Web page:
Ishmael Beah's Invisible Children

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A Ugandan warlord abducts children and forces them to join the military. Invisible Children, a US organization, created a YouTube video called Kony 2012 opposing the actions of Ugandan warlord Joseph Kony and his Lord’s Resistance Army. John Naughton wrote an editorial praising Kony 2012 in the Observer in March 2012. Children from other countries are compelled to enlist in the military as well. Ishmael Beah became a soldier when he was young. He wrote a book, A Long Way Gone, detailing his harsh life as a child soldier. The editorial and the book had different structures, but both had the secondary purpose to persuade against child soldiers.

Text types caused differing structures. Naughton wrote an editorial. In contrast, Beah wrote a book.
…show more content…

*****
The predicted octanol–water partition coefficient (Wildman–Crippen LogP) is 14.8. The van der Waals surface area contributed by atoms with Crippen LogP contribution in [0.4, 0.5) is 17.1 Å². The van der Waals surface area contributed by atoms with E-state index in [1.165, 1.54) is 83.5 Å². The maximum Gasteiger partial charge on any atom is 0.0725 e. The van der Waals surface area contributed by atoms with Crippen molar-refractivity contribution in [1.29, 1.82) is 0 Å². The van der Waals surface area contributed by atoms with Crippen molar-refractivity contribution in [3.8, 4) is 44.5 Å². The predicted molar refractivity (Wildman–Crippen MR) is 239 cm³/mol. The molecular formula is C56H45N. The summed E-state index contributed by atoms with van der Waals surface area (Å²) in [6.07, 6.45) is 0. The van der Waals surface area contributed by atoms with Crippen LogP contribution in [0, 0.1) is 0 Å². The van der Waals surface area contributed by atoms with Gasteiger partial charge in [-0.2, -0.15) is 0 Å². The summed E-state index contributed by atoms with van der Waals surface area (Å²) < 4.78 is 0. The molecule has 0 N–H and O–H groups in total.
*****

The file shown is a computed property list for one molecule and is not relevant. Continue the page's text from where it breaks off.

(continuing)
In the editorial, Naughton used several stylistic features to influence readers’ opinions. He wrote “Its goal was to raise awareness of the activities of Joseph Kony … in the hope of bringing him to justice.” Naughton used the euphemism “bringing him to justice” instead of writing “causing him to come before a court for trial” or “him receiving punishment for his misdeeds.” As “justice” has a positive connotation of stopping evil, the euphemism made readers believe stopping Kony is a good and just thing. In addition, emotive language portrayed Kony in a negative light. The editorial stated, “... by Kony and his goons.” Goons are bullies or thugs who are hired to terrorize or do away with opposition. Instead of writing soldiers, Naughton wrote “goons” to depict Kony as a villain. Additionally, the text used a metaphor, “... that this Kony is a monster….” to dehumanize Kony in the minds of readers. Similarly, Beah depicted someone negatively and tried to influence readers’ opinions. Beah wrote, “... his red eyes and dark face twitching. He bared his teeth as if he was preparing to attack ….” Beah wrote “red eyes” and “bared his teeth” to depict the corporal as an animal or monster. Similar to how the editorial dehumanized Kony, the book dehumanized a corporal. Both of those people are military leaders who force children to become soldiers. Beah repeatedly wrote how nervous he was when he wrote, “my legs began to shake,” “I hesitated a bit,” “with trembling hands,” “but afraid to look at it,” and, “it frightened me.” He emphasized his nervousness to make readers pity

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